The most poisonous houseplant to cats

Unlike our canine friends, who will quite happily make a meal of anything that smells awful or can be found in a garbage can, cats are a lot more discerning about what they will put in their stomachs. Fish based canned cat food? Check. Chewy cat treats? Check. Milk? Usually. But cats do sometimes eat things that aren't good for them, and owners who aren't aware of the common house cat's affinity for the common houseplant may not know there's a danger until it's too late.

Weirdly, some cats will eat plants, even though they are clearly not omnivores. In fact according to the Pet Health Network, most plants will cause some sort of gastrointestinal upset in felines, including that "cat grass" you can buy in pet stores. Even so, most plants aren't deadly, even though you may want to discourage your cat from eating plants of any kind just based on the fact that no one likes to clean up cat vomit or cat diarrhea.

Do you have any houseplants that could poison your cat?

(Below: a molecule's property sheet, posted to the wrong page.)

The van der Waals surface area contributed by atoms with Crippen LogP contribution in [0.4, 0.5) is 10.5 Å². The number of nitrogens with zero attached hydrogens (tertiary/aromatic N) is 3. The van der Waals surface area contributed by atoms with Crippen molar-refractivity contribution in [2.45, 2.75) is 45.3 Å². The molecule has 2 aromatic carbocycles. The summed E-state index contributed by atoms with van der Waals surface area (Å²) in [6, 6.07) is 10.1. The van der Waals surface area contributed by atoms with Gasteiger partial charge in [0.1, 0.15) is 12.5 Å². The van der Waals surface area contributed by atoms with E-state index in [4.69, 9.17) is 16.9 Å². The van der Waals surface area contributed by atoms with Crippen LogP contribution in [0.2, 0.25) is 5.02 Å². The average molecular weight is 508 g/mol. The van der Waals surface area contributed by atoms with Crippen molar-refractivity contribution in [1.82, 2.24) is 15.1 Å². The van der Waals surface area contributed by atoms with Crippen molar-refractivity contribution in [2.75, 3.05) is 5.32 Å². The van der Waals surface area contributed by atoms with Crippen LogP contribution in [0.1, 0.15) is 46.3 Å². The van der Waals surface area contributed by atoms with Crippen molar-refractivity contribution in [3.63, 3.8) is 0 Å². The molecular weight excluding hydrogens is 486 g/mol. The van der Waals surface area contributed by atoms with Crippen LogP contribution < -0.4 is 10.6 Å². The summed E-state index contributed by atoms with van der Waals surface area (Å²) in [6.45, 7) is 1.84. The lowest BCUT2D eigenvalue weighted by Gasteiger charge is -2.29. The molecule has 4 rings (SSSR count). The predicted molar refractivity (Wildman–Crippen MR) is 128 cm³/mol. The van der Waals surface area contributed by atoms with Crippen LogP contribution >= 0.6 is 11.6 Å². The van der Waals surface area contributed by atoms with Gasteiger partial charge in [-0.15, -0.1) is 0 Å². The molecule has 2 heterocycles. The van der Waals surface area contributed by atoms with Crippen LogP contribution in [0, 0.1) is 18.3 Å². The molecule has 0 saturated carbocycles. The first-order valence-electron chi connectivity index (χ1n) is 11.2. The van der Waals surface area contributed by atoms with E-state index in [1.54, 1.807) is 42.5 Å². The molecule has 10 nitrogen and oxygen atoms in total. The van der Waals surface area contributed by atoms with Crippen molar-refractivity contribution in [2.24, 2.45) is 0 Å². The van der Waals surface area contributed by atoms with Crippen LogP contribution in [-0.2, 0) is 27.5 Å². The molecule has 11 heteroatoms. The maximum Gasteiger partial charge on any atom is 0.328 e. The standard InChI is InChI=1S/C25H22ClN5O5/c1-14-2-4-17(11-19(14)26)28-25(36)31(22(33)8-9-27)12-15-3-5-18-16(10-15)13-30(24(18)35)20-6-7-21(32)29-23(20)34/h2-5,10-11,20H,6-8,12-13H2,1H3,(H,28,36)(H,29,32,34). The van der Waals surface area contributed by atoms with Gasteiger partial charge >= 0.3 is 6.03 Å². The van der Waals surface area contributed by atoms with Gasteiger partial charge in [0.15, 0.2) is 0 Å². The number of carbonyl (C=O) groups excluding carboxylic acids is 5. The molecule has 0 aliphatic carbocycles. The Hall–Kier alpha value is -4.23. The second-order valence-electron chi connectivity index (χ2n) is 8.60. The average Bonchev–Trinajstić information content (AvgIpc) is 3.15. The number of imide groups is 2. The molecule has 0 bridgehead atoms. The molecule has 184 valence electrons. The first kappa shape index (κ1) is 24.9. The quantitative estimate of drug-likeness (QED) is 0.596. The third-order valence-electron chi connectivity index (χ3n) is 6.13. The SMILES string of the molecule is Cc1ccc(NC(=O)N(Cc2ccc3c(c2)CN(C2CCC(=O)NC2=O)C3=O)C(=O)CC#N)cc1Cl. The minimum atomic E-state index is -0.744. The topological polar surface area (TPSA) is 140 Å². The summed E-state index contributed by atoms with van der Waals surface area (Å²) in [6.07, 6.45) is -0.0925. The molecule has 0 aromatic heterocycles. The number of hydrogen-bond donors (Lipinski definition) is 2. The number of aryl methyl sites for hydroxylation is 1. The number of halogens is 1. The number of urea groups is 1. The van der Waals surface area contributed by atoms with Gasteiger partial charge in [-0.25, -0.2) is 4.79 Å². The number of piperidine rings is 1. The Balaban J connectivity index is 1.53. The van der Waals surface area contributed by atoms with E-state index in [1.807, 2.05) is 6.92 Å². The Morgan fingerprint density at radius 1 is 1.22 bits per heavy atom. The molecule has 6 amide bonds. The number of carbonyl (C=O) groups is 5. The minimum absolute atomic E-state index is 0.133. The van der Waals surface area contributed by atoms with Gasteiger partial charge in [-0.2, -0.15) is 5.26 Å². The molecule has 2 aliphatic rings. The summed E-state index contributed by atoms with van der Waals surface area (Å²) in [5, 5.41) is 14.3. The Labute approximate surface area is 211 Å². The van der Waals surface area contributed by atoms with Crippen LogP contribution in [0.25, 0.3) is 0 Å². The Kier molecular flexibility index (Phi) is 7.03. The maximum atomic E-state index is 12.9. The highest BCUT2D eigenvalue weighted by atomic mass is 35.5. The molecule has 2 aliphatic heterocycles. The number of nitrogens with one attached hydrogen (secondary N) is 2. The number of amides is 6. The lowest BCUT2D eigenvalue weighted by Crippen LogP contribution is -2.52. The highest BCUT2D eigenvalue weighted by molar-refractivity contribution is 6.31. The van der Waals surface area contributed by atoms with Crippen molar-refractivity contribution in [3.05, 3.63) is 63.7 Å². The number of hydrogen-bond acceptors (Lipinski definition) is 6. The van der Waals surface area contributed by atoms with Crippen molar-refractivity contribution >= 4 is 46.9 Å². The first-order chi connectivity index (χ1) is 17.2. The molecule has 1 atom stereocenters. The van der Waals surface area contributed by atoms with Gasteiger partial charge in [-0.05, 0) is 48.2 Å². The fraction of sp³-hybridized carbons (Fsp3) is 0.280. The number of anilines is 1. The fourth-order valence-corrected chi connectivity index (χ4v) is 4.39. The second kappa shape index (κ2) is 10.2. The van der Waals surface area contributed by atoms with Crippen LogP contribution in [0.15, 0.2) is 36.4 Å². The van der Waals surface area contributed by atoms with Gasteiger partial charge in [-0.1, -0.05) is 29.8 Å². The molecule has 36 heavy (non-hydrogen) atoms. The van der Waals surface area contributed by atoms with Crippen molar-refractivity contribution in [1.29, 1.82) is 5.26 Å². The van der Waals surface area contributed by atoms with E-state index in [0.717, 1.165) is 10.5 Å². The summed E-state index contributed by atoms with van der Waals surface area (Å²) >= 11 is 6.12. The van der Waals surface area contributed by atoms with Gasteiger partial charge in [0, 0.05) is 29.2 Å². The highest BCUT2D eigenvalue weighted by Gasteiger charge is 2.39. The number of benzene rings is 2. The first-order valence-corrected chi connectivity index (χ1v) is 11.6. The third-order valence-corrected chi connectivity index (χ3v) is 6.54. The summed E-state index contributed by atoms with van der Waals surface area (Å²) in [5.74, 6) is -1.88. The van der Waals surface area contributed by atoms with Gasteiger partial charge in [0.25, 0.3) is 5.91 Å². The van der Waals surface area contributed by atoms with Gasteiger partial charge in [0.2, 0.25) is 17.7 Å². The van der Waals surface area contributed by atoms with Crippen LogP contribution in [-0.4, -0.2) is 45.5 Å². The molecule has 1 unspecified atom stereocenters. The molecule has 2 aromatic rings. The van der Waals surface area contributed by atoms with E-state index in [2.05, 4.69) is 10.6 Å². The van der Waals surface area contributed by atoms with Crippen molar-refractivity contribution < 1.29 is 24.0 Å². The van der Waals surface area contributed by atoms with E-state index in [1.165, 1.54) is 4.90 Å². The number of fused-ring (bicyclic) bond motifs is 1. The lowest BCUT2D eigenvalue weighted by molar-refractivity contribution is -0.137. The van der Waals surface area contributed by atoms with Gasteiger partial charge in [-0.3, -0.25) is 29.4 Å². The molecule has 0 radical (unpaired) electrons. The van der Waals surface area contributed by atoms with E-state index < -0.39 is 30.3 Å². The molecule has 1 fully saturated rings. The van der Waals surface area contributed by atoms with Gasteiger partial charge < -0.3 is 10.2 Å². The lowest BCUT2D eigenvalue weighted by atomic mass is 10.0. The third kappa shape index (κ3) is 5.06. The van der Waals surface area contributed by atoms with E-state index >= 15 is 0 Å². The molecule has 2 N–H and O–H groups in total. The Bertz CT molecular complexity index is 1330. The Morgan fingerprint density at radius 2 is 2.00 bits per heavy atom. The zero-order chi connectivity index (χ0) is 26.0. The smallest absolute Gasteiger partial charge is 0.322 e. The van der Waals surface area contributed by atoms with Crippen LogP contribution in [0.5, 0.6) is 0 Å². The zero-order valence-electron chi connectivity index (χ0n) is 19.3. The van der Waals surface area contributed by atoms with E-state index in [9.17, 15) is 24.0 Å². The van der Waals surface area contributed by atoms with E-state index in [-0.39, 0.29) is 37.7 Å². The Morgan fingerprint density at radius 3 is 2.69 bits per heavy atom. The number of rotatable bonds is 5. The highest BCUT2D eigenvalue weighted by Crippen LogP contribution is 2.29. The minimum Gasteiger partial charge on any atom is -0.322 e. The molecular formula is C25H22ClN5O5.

Some plants might kill your pet, though, so if you have houseplants and cats you need to know exactly what kind of houseplants you have and whether or not they might cause harm. And remember, just because your cat hasn't tried snacking on your philodendron so far doesn't mean one day she won't wake up one day and think to herself, "Hmm, I wonder what that philodendron tastes like?"

Philodendrons, by the way, will cause oral pain in cats, but aren't life threatening. Much worse are plants in the lily family, which include tiger lilies, day lilies, and Easter lilies, among others. Your cat doesn't have to eat much to end up with a lethal dose, either — just two or three petals or leaves or a little bit of pollen. A cat might even die from drinking water out of a vase full of cut lilies. So if you love your cat, keep those lilies out of your house. And check into the toxicity of your other houseplants, too, just to be on the safe side.